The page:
Asked about the injured players' status on "Michigan Replay," Carr had few doubts about Hart.
"I don't think you're going to keep him out of this one," Carr said of the Wisconsin game.
When cohost Jim Brandstatter asked about Henne, Carr hesitated but endorsed him too, saying, "Absolutely. He finished the game, didn't he?"
Henne reiterated that stance at yesterday's press conference:
Two days after self-diagnosing his health at 80 percent in East Lansing, Michigan quarterback Chad Henne said his separated throwing shoulder from the Illinois game is almost back to full strength.
Henne added at yesterday's press conference that he'll "definitely" play this weekend against Wisconsin.
"It feels really good," Henne said. "I got treatment this morning, and everything has definitely gotten a lot tighter, and it feels a lot better. Obviously it's going to move around a little bit, but right now, it's not really moving around at all and it's back to normal."
Hart, for his part:
"It's the last two games of my career... I'm not missing anything."
McGuffie aaah. Seven minutes of video fluff on Sam McGuffie:
Several of those runs are new even for those who have memorized the mixtape.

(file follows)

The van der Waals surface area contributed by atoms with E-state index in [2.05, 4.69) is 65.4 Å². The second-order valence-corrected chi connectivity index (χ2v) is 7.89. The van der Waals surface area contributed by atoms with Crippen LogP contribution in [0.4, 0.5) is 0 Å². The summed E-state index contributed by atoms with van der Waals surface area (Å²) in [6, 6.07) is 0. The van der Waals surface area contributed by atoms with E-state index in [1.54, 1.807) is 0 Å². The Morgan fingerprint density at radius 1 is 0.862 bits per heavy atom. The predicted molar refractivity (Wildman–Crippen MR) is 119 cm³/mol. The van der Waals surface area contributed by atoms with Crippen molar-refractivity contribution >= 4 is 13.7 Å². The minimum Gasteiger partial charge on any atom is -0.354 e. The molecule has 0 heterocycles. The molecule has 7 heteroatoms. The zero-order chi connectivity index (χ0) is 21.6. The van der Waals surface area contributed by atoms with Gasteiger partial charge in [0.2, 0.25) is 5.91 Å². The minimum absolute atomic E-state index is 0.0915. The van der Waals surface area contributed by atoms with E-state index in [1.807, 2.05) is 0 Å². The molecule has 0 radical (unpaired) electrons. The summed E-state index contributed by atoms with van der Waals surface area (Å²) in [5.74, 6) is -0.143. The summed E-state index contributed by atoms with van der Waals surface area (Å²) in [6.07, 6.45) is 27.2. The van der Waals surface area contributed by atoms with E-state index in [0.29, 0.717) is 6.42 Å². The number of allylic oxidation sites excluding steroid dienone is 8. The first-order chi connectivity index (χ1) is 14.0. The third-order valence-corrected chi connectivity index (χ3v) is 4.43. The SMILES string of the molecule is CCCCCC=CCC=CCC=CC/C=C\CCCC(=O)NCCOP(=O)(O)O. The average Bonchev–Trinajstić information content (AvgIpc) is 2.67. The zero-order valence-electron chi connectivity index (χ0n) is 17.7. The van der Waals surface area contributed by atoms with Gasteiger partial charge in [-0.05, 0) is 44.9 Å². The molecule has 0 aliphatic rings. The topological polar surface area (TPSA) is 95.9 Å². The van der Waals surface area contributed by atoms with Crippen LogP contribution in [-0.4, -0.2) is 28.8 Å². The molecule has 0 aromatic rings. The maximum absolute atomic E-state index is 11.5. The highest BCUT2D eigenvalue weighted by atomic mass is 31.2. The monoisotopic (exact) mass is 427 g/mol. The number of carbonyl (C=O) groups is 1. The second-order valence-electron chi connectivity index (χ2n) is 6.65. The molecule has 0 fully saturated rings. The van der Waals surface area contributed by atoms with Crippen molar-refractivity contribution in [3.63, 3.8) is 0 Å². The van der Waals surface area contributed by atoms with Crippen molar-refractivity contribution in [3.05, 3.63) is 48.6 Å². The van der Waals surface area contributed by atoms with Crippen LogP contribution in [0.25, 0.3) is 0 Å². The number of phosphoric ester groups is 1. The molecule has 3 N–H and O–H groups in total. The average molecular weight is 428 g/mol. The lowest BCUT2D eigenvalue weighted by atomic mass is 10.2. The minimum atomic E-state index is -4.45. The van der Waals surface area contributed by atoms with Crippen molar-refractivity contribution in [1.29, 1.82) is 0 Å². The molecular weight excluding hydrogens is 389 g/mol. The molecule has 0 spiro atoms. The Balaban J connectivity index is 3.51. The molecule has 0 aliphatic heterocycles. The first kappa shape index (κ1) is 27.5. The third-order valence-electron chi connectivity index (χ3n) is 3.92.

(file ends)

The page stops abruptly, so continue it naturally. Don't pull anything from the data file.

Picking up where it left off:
Badgerhawk down. Wisconsin CB Allen Langford and DT Jason Chapman are definitely out for the game Saturday; another key Badger may join them:
University of Wisconsin Head Football Coach Bret Bielema is not sure if running back P.J. Hill can play in Saturday's home finale against Michigan. The sophomore starter missed last weekend's loss at Ohio State with a bruised left leg. Bielema said Hill's condition got worse late last week and he has no idea how things will progress.
Hill got progressively more concerning as Jehuu Caulcrick pounded through the Michigan line time and again; if he's gimpy that will help.
Oh, so stupid. I'll keep it brief since this is football season and you probably don't care about this stuff: that McCosky guy with the inadvisable mustache wrote an anti-blog screed in the Free Press. Thunderous accusation leveled:
A lot of times these bloggers use the work of legitimate reporters. They will lift facts and segments of stories and cut and paste them onto their blog. Rarely, if ever, though, do they bother to credit the source.